"Therefore my heart is at peace. For I saw the undertaking through. Therefore may you now long enjoy this kingdom without a thorn - intent on the safeguarding of your people - your royal umbrella, throne, and glory unshaken through the long succession of son, grandson, and beyond. Remember:

A king should bring his people ease,

But he should also aim to please;

His reign is else of little note,

A neck-teat on a female goat.

And once again:

Love of virtue, scorn of vice,

Wisdom - make a kingdom's price.

Then is Glory proud as slave,

Then her plumes and pennons brave

Near the white umbrella wave.

"Nor must you, in the thought, 'My kingdom is won,' shatter your soul with the intoxication of glory. And this because the power of kings is a thing uncertain. Kingly glory is hard to climb as a bamboo-stem; hard to hold, being ready to tumble in a moment, with whatever effort it be held upright; even though conciliated, yet sure to slip away at last; fidgety as the bandar-log; unequilibrated as water on a lotus-leaf; mutable as the wind's path; untrustworthy as rogues' friendship; hard to tame as a [377} serpent; gleaming but a moment like a strip of evening cloud; fragile by nature, like the bubbles on water; ungrateful as the substance of man's body; lost in the moment of attainment, like the treasure of a dream. And furthermore:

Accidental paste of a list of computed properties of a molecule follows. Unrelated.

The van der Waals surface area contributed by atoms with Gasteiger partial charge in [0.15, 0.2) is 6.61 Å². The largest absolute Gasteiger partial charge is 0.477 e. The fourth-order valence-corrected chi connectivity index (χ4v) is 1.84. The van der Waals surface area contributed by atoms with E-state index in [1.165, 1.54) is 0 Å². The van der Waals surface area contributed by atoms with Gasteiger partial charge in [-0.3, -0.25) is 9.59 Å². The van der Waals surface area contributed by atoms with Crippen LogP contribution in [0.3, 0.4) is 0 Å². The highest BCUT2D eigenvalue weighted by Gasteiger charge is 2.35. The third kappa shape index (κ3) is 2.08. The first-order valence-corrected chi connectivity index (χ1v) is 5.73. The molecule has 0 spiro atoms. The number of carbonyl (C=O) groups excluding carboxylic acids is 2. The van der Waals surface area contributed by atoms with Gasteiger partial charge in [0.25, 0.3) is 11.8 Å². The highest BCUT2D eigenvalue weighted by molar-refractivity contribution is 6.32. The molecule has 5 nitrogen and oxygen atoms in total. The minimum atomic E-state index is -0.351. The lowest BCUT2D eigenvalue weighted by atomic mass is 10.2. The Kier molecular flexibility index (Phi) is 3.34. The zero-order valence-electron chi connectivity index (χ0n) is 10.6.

Whenever kings anointed are,

Let wit spy trouble from afar;

Anointing-jars too often spill,

With holy water, pending ill.

"And no man in the wide world is beyond the clutch of pending ill. As the poet sings:

Remember Rama, wandering far;

Remember Nala's sinking star;

With Bali's bonds, the Vrishnis' tomb,

And Lanka's monster-monarch's doom;

The Pandus' forest-borne disaster,

And knightly Arjun, dancing-master.

Time brings us woe in countless shapes.

What saviour is there? Who escapes?

Ah, where is Dasharath, who rose to heaven

And dwelt its king beside?

Ah, where King Sagar, he to whom It was given

To bind the ocean's tide?

Where arm-born Prithu? Where is Manu gone,

Sun-child (yet suns still rise)?

Imperious Time awakened them at dawn,

At evening closed their eyes.

And again:

Where is Mandhatar, conqueror supreme?

Where Satyavrat, the king?

God-ruling Nahush? Keshav, ever the gleam

Of science following? [378}

They and their lordly elephants, I ween,

Their cars, their heavenly throne,

By lofty Time conferred, in Time were seen,

And lost through Time alone.

And yet again:

The king, his counsellors,

His maidens gay,

His golden groves, Fate stings.

They sink away.

"Thus, having won kingly glory, quivering like the ear of a rogue elephant, take delight in her, but trust in wisdom only."

Here ends Book 3, called "Crows and Owls," which treats of peace, war, and the other four expedients. The first verse runs:

Reconciled although he be,

Never trust an enemy.

For the cave of owls was burned,

When the crows with fire returned.